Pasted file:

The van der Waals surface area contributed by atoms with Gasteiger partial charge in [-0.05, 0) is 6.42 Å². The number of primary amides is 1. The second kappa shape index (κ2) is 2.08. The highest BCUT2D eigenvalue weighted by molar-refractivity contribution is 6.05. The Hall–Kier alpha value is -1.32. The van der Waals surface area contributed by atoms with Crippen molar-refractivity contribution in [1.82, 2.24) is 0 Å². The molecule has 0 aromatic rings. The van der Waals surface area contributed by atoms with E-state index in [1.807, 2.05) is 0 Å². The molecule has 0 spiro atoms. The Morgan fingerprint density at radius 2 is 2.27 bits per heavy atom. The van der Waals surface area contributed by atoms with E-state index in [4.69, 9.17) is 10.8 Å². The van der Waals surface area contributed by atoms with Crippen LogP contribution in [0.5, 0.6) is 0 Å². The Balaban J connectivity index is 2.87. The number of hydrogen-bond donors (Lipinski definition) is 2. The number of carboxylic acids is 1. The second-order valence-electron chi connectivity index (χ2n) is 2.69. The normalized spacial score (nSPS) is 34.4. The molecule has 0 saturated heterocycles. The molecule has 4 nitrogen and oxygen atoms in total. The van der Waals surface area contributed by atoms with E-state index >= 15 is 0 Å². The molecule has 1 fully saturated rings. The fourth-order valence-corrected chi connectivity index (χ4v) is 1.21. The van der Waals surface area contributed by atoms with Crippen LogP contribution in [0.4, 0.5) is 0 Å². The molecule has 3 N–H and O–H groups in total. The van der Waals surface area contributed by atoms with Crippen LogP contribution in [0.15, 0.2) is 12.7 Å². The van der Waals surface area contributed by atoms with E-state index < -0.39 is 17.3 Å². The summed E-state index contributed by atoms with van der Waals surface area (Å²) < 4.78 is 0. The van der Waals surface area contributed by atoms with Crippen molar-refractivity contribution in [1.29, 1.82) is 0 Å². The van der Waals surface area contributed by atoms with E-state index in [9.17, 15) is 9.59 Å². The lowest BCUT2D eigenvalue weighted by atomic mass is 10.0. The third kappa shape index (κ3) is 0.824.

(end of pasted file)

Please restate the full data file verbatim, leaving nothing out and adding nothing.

The van der Waals surface area contributed by atoms with Gasteiger partial charge in [-0.05, 0) is 6.42 Å². The number of primary amides is 1. The second kappa shape index (κ2) is 2.08. The highest BCUT2D eigenvalue weighted by molar-refractivity contribution is 6.05. The Hall–Kier alpha value is -1.32. The van der Waals surface area contributed by atoms with Crippen molar-refractivity contribution in [1.82, 2.24) is 0 Å². The molecule has 0 aromatic rings. The van der Waals surface area contributed by atoms with E-state index in [1.807, 2.05) is 0 Å². The molecule has 0 spiro atoms. The Morgan fingerprint density at radius 2 is 2.27 bits per heavy atom. The van der Waals surface area contributed by atoms with E-state index in [4.69, 9.17) is 10.8 Å². The van der Waals surface area contributed by atoms with Crippen LogP contribution in [0.5, 0.6) is 0 Å². The Balaban J connectivity index is 2.87. The number of hydrogen-bond donors (Lipinski definition) is 2. The number of carboxylic acids is 1. The second-order valence-electron chi connectivity index (χ2n) is 2.69. The normalized spacial score (nSPS) is 34.4. The molecule has 0 saturated heterocycles. The molecule has 4 nitrogen and oxygen atoms in total. The van der Waals surface area contributed by atoms with E-state index >= 15 is 0 Å². The molecule has 1 fully saturated rings. The fourth-order valence-corrected chi connectivity index (χ4v) is 1.21. The van der Waals surface area contributed by atoms with Crippen LogP contribution in [0.4, 0.5) is 0 Å². The molecule has 3 N–H and O–H groups in total. The van der Waals surface area contributed by atoms with Crippen LogP contribution in [0.15, 0.2) is 12.7 Å². The van der Waals surface area contributed by atoms with E-state index < -0.39 is 17.3 Å². The summed E-state index contributed by atoms with van der Waals surface area (Å²) < 4.78 is 0. The van der Waals surface area contributed by atoms with Crippen molar-refractivity contribution in [1.29, 1.82) is 0 Å². The van der Waals surface area contributed by atoms with E-state index in [9.17, 15) is 9.59 Å². The lowest BCUT2D eigenvalue weighted by atomic mass is 10.0. The third kappa shape index (κ3) is 0.824.